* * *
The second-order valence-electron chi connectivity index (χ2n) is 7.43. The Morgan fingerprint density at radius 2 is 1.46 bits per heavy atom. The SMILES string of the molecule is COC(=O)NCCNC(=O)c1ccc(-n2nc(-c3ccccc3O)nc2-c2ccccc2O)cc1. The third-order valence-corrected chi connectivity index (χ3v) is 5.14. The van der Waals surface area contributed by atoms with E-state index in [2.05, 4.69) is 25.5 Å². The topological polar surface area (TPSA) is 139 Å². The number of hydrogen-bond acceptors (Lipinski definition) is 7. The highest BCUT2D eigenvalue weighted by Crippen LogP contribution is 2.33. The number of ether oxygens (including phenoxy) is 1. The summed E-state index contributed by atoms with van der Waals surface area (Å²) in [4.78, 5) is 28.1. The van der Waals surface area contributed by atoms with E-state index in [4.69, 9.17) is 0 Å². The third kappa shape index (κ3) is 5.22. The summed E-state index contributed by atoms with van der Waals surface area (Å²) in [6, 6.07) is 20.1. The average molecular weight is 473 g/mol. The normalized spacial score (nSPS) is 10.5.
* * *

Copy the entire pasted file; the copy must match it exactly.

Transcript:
The second-order valence-electron chi connectivity index (χ2n) is 7.43. The Morgan fingerprint density at radius 2 is 1.46 bits per heavy atom. The SMILES string of the molecule is COC(=O)NCCNC(=O)c1ccc(-n2nc(-c3ccccc3O)nc2-c2ccccc2O)cc1. The third-order valence-corrected chi connectivity index (χ3v) is 5.14. The van der Waals surface area contributed by atoms with E-state index in [2.05, 4.69) is 25.5 Å². The topological polar surface area (TPSA) is 139 Å². The number of hydrogen-bond acceptors (Lipinski definition) is 7. The highest BCUT2D eigenvalue weighted by Crippen LogP contribution is 2.33. The number of ether oxygens (including phenoxy) is 1. The summed E-state index contributed by atoms with van der Waals surface area (Å²) in [4.78, 5) is 28.1. The van der Waals surface area contributed by atoms with E-state index in [4.69, 9.17) is 0 Å². The third kappa shape index (κ3) is 5.22. The summed E-state index contributed by atoms with van der Waals surface area (Å²) in [6, 6.07) is 20.1. The average molecular weight is 473 g/mol. The normalized spacial score (nSPS) is 10.5.